On May 16, 2016, the United States Supreme Court decided the term “actual fraud” in Bankruptcy Code § 523(a)(2)(A) encompasses forms of fraud, like fraudulent conveyance schemes, that can be effected without a false representation by a debtor. Importantly, the Husky International Electronics, Inc. v. Ritz, No. 15-145, 2016 WL 2842452 (U.S. May 16, 2016) opinion clears up a split among the lower courts on the question of whether the phrase “actual fraud” requires a false representation to be made to a creditor.

Husky International Electronics, Inc. (“Plaintiff”), sold its products to Chrysalis Manufacturing Corp. (“Chrysalis”) and Chrysalis incurred a debt to Plaintiff. During the same period, Daniel Lee Ritz, Jr. (“Debtor”), served as a director of Chrysalis and owned at least 30% of Chrysalis’ common stock. The Debtor drained Chrysalis of assets it could have used to pay its debts to creditors like Plaintiff by transferring large sums of Chrysalis’ funds to other entities the Debtor controlled.

The Debtor filed for Chapter 7 bankruptcy and the Plaintiff initiated an adversary proceeding seeking to prevent the discharge of the Husky debt in bankruptcy because the Plaintiff argued, the same intercompany-transfer scheme constituted “actual fraud” under 11 U.S.C. § 523(a)(2)(A)’s exemption to discharge provision.

Both the trial court and appellate court held that the Debtor was personally liable for the debt but that the debt was not “obtained by . . . actual fraud” under § 523(a)(2)(A) and could be discharged in his bankruptcy. The appellate court held that a necessary element of “actual fraud” is a misrepresentation from the debtor to the creditor, and in transferring Chrysalis’ assets, the Debtor may have hindered the Plaintiff’s ability to recover its debt, but he did not make any false representations to the Plaintiff regarding those assets or the transfers and therefore did not commit “actual fraud.”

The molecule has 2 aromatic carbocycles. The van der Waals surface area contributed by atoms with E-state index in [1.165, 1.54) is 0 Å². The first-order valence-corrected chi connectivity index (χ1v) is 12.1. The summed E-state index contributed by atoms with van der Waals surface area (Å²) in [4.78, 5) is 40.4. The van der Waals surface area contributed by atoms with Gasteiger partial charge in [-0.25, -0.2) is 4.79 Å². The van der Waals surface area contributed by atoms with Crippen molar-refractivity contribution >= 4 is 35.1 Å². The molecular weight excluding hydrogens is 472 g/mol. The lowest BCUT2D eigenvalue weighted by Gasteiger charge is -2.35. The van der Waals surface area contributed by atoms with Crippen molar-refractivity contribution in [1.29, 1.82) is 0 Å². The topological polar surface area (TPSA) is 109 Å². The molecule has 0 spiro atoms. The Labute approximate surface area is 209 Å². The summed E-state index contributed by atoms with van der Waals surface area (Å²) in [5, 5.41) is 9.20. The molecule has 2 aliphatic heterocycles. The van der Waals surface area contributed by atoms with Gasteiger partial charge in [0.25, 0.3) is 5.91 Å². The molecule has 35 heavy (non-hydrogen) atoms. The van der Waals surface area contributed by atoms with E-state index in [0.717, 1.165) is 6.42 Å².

The United States Supreme Court reversed. The main point of contention between the majority opinion written by Justice Sotomayor and the lone dissenter, Justice Thomas, was whether the statutory text of “obtained by” limits the provision to debts that result from fraud as a result of a misrepresentation. In other words, does a debtor have to make a false representation to a creditor in connection with the creditor’s extending funds for the debt to be nondischargeable. Here, there was no indication that the Debtor made any representations to the Plaintiff inducing the Plaintiff to enter into a contract with Chrysalis. The only communication between the Debtor and the Plaintiff occurred after the Plaintiff and Chrysalis entered into the contract and after the Plaintiff had shipped the goods to Chrysalis.

The majority rejected the Debtor’s argument that § 523(a)(2)(A)’s requirement that the relevant debt be “for money, property, services, or . . . credit . . . obtained by . . . actual fraud.” Id. (emphasis added). The Court explained that this argument, wrongfully theorizes that fraudulent conveyances cannot ever be used to “obtai[n]” debt because they function instead to hide valuables that a debtor already possesses. Indeed, the majority held that “fraudulent conveyances are not an inducement-based fraud” but rather “[i]t is in the acts of concealment and hindrance” where the tort originates. Husky, at *6. The Court explained that this argument also rests on the assumption that “actual fraud” should not be interpreted to encompass forms of fraud that are incompatible with the “obtained by” requirement. “Thus, at least sometimes a debt ‘obtained by’ a fraudulent conveyance scheme could be nondischargeable under § 523(a)(2)(A)” although those “circumstances may be rare.” Husky, at *8. Therefore, one can commit actual fraud by making or receiving a fraudulent transfer.